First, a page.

Escaping the relational database paradigm:
Case management in the High Court of Australia

Delivering Notes to the desktop

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The Court faced two significant problems in delivering the new system to the desktops of users.

Emerging thin-client technologies such as Citrix WinFrame offer a solution to both of these problems. Thin-client technologies allow remotely based staff to access bandwidth-hungry applications over both standard telephone lines and ISDN connections at performance levels that would normally only be achieved over a 10 Mb per second network connection. Additionally, these technologies allow applications that require a 32-bit operating system to be accessed from desktops using older 16-bit operating systems.

The bandwidth problem stems from the fact that client server applications perform much of their processing of data on the client workstation rather than on the server. This normally requires the installation of a large and complex client. Often the sheer quantity of data passing between the client and server across either an ISDN or dial-up modem connection results in sluggish performance.

Citrix WinFrame allows a user located in another State to take control of a virtual computer inside a separate dedicated server located in another location, which will then complete all data processing locally. Importantly WinFrame allows all data processing to be completed locally. The latest version of the software operates by slicing the application's logic, sending only interface information across the connection. Once operational, any 16- or 32-bit application can be accessed remotely at performance levels comparable to those obtained within a 10baseT LAN using structured cabling.

Whilst a number of different remote control software products were available (such as NTrigue), Citrix WinFrame5 running on a modest Windows NT server6 was eventually selected as the preferred solution for the High Court.

The WinFrame licensing arrangements chosen by the Court allow up to 15 concurrent sessions on the Citrix server. There is no significant degradation in response times with this many concurrent users (see Figure 13). Additional user licences can be added at a later stage if necessary; a large Canberra-based organization7 recently commissioned a 300 concurrent user Citrix WinFrame server.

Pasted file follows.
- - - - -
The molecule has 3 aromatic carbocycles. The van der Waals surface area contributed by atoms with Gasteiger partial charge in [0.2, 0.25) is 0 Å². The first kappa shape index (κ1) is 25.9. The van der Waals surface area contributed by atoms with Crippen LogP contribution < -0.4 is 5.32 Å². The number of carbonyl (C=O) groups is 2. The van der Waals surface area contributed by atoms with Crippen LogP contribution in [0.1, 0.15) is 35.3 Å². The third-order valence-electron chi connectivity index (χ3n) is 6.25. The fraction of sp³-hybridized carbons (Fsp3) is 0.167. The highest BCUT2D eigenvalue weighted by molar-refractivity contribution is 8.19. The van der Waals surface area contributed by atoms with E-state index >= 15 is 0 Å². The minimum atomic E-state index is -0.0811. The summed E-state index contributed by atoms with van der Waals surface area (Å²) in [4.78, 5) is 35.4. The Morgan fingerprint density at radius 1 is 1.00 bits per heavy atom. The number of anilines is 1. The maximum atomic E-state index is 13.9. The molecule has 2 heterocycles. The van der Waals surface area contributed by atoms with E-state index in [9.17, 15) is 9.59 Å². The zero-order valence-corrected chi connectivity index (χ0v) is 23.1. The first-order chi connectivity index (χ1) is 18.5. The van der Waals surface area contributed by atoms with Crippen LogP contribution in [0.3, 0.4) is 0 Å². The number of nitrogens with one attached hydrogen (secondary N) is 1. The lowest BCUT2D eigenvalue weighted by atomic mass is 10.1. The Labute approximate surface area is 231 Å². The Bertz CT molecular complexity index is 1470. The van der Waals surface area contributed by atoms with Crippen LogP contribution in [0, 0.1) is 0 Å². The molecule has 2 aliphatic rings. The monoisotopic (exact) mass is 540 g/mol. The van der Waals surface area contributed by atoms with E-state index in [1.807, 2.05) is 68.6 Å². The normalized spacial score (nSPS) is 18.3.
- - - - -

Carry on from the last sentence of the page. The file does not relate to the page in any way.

Figure 13
Figure 13:  Performance degradation using WinFrame with 1-30 concurrent users.4

The High Court's WinFrame LAN/remote access configuration is shown in Figure 14. A user can access the server from an ISDN, dial-in modem or Internet connection using an Intel-based PC (286 or above), Macintosh or Unix workstation. Once connected by modem, 32-bit applications can be run at nearly the same speed as would be achieved if the user were actually connected to the LAN.

Figure 14
Figure 14:  The High Court's WinFrame LAN/remote access configuration.

One of the benefits of the WinFrame solution is greatly simplified administration of applications. In a traditional client/server architecture, the arrival of a new application or application upgrade would generally demand the immediate reinstallation of a new client on all users' PCs. This is a time-consuming exercise, particularly if the client is physically located in another State. As the Citrix WinFrame solution requires the various application clients to be installed on a single processor, applications, software updates and patches can be rapidly and easily deployed.

Utilizing WinFrame, users can still cut and paste text between local and remote applications, and local printing is still possible. WinFrame allows each user to have a unique profile recorded on the server. User access, screens and printing options can be fully customized. In effect, a "virtual" PC desktop is configured for each user.

One notable advantage of a WinFrame solution is a significant extension of the life of existing hardware. For example, an organization with a large collection of old 286/386 PCs, and heritage cabling infrastructure, could install a single Citrix WinFrame Pentium server and simulate the processing speed of the Pentium computer across all WinFrame client workstations. Users could access the latest 32-bit resource-hungry applications from their existing 286 PCs, without memory or processor upgrades.

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